Purifying Plants to Detox Your Home
Remove harmful air pollutants easily and cheaply
The air inside our homes is considered more polluted than the air outside. Chemical gases from furniture and flooring, cleaning products, paint and personal care products (to name a few) disperse into the atmosphere and are absorbed into the body with each breath taken.
Indoor air pollution compromises health and contributes to chronic conditions such as Alzheimer’s disease and cancer. It can also cause breathing problems, headaches, dizziness, and itchy eyes. Exposure to toxins or pollution of any nature weakens the immune system.
The good news though is there is a cheap and easy way to dramatically reduce your exposure to indoor air pollutants by using plants, especially if an air purifier isn’t an option. Not only do plants add splashes of greenery to your home, they are highly beneficial to your health.
Learn how plants purify indoor air, which pollutants pose the most risk and the best plants to clean the air inside your home.
How do plants purify indoor air?
Plants act as natural air filters through a process called transpiration whereby they pull airborne pollutants into their leaves and roots. The toxins are absorbed through microscopic openings in the leaves and transformed into non-toxic molecules. Plants also naturally clean the air through photosynthesis and respiration where they take in carbon dioxide and release oxygen back into the air. According to NASA research, rooms filled with plants contain up to 60% less airborne mould than plant-less rooms.
Certain indoor plants such as peace lilies and English ivy can absorb a range of toxic pollutants including ammonia, formaldehyde, nitrates, benzenes and volatile organic compounds (VOCs). In a room that is 10 x 10 metres or 100 square foot, one 6-inch (15cm) diameter plant is said to absorb 87% of the toxins in the room. Most rooms in a house will require two plants, so in a house with five rooms, you will need ten plants.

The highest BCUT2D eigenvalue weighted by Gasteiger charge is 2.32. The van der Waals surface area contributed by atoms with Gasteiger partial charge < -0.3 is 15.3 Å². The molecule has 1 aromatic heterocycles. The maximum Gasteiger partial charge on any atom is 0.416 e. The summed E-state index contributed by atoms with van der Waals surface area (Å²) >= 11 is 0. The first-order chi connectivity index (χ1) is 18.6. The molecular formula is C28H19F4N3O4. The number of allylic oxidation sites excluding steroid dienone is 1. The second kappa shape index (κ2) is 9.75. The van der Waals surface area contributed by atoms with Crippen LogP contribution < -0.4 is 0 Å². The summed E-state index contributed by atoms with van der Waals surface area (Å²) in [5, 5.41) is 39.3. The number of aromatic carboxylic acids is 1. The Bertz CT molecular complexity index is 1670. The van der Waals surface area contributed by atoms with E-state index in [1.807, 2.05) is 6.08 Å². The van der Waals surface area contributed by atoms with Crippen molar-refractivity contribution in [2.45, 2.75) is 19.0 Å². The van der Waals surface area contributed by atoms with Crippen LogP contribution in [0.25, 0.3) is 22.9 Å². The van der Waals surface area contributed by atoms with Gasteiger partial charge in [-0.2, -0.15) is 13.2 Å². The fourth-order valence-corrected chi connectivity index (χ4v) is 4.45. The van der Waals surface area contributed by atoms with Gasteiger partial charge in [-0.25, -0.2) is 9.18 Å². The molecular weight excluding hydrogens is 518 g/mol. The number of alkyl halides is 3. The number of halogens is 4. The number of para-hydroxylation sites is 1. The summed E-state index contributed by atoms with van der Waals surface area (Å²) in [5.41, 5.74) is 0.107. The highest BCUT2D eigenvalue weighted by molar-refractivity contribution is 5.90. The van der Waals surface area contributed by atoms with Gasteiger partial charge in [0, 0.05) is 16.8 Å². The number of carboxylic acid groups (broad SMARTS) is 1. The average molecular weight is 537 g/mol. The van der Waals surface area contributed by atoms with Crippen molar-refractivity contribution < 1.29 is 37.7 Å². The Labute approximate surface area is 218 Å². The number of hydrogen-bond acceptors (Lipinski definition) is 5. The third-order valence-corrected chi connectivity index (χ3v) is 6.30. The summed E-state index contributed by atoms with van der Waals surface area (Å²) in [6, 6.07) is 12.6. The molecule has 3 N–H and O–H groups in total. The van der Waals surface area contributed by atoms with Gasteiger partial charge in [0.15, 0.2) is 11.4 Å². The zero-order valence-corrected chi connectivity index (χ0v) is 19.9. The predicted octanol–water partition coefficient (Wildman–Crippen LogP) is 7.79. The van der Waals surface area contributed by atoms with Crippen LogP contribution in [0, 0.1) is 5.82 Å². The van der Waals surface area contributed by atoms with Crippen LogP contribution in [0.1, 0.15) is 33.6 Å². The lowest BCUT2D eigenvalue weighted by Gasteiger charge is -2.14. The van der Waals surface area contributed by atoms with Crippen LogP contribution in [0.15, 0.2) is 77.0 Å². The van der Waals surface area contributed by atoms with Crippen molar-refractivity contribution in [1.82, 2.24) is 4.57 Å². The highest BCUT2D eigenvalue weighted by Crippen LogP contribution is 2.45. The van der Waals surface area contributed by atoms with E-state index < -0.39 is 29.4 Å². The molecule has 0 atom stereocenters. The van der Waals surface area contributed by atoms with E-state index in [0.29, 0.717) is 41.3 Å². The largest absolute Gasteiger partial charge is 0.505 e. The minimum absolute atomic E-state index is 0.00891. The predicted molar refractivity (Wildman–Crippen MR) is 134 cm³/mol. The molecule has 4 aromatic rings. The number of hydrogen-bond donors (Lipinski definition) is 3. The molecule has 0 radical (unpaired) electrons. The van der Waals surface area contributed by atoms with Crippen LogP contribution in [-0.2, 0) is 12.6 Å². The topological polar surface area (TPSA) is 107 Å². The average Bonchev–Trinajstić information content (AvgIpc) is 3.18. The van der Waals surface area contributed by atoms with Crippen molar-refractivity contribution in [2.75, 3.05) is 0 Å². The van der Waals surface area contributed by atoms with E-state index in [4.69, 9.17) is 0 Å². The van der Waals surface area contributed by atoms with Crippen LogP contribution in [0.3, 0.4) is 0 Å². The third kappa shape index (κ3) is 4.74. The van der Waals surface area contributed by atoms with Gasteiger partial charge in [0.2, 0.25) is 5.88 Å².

Which indoor air pollutants are most toxic?
|Toxin||What it is||Where it’s found||Potential health risks|
|Formaldehyde||Colourless gas with a strong odour used as a preservative and disinfectant.||Furniture, plywood, foam isolations, paints, glues, carpeting. Softener in napkins, toilet papers, tissues, cosmetics, baby creams, napkins, washing up liquids. Fertilizers and pesticides, vaccines, and animal feed.||Irritation and burning to the skin, lung, eyes, nose and throat.
It’s a known carcinogen linked to cancerous tumour growth.
|Benzene||Solvent to dilute other substances.||Oil, paint, plastics, rubber, fabrics, household cleaning products, personal care products, pesticides, cigarette smoke.||Drowsiness, headaches, loss of appetite, neurological problems, heart and lung complications, anaemia and bone barrow diseases.|
|Trichloroethylene||An industrial degreasing solvent.||Printing ink, paints, varnish, paint removers, tool cleaners, carpet cleaners, dry cleaning, spot removers, cleaning wipes.||Irritation to skin and eyes, headaches, dizziness, nausea, confusion, mood depression.
It’s a known carcinogen and long-term exposure is associated with kidney and liver cancer, and non-Hodgkin’s lymphoma.
|Carbon monoxide||Odourless, colourless gas produced by burning carbon-based fuels.||Cigarette smoke, central heating boilers, gas stoves and heaters, open fires – both wood and gas.||Lack of oxygen delivery to the brain causes dizziness, confusion, headaches, fatigue and in some cases, death.|
|Ammonia||Colourless gas with a pungent, suffocating smell used as an industrial chemical.||Cleaning products to remove stains, clean mirrors, glass, tubs, leathers.||Burning, itching and irritation of the nose, throat and respiratory tract.|
Plants to purify indoor air
Dracaena Janet Craig
Some of these plants are poisonous to cats and dogs so they should be kept out of reach – peace lily, English ivy, golden pothos, snake plant, dracaena plants.
Only buy organic plants that haven’t been treated with systemic pesticides or chemicals. Most plants found in garden centres are imported, set in plastic pots and filled with peat compost which contains no nutrients for the plant. A good way to obtain organic plants is go to local plant swap group where you can get a cutting from someone. Alternatively, you can grow your own from organic seeds.
Tips for caring for your plants
- Water your plants with filtered water. The fluoride and chlorine that is added to tap water is incredibly damaging to the soil of the plant, causing the plant to wither.
- Don’t over water your plants by allowing them to become soggy. Each plant requires different amounts of water so be sure to check the care guidelines when you purchase your plants.
- Some plants are best kept out of sunlight whereas others thrive in it. Ensure your plants have the best environment to flourish – if your plants are healthy, they can keep you healthy.
- Jasmine plants are a great alternative to toxic synthetic air fresheners. With its sweet-smelling scent, jasmine neutralises horrible odours and purifies the air.
To learn more about household toxins and detoxifying your home and body naturally, take a look at the following short courses and resources: